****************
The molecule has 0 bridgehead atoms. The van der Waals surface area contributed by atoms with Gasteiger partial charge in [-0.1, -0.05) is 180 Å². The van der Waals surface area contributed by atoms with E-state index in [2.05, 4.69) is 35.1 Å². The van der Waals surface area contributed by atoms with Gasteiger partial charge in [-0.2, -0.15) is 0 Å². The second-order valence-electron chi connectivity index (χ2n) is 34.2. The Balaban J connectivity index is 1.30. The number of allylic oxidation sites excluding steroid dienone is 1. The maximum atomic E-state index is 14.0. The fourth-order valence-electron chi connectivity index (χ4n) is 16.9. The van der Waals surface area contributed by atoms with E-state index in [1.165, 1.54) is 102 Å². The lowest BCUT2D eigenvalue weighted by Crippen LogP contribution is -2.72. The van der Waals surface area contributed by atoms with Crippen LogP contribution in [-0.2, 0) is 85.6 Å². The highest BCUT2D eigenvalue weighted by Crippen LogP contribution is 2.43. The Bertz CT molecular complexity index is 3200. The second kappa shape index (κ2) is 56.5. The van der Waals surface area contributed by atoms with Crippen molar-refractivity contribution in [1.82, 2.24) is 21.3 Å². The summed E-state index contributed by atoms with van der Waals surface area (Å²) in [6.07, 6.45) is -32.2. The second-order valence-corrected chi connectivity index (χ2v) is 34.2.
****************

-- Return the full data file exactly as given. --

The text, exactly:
The molecule has 0 bridgehead atoms. The van der Waals surface area contributed by atoms with Gasteiger partial charge in [-0.1, -0.05) is 180 Å². The van der Waals surface area contributed by atoms with E-state index in [2.05, 4.69) is 35.1 Å². The van der Waals surface area contributed by atoms with Gasteiger partial charge in [-0.2, -0.15) is 0 Å². The second-order valence-electron chi connectivity index (χ2n) is 34.2. The Balaban J connectivity index is 1.30. The number of allylic oxidation sites excluding steroid dienone is 1. The maximum atomic E-state index is 14.0. The fourth-order valence-electron chi connectivity index (χ4n) is 16.9. The van der Waals surface area contributed by atoms with E-state index in [1.165, 1.54) is 102 Å². The lowest BCUT2D eigenvalue weighted by Crippen LogP contribution is -2.72. The van der Waals surface area contributed by atoms with Crippen LogP contribution in [-0.2, 0) is 85.6 Å². The highest BCUT2D eigenvalue weighted by Crippen LogP contribution is 2.43. The Bertz CT molecular complexity index is 3200. The second kappa shape index (κ2) is 56.5. The van der Waals surface area contributed by atoms with Crippen molar-refractivity contribution in [1.82, 2.24) is 21.3 Å². The summed E-state index contributed by atoms with van der Waals surface area (Å²) in [6.07, 6.45) is -32.2. The second-order valence-corrected chi connectivity index (χ2v) is 34.2.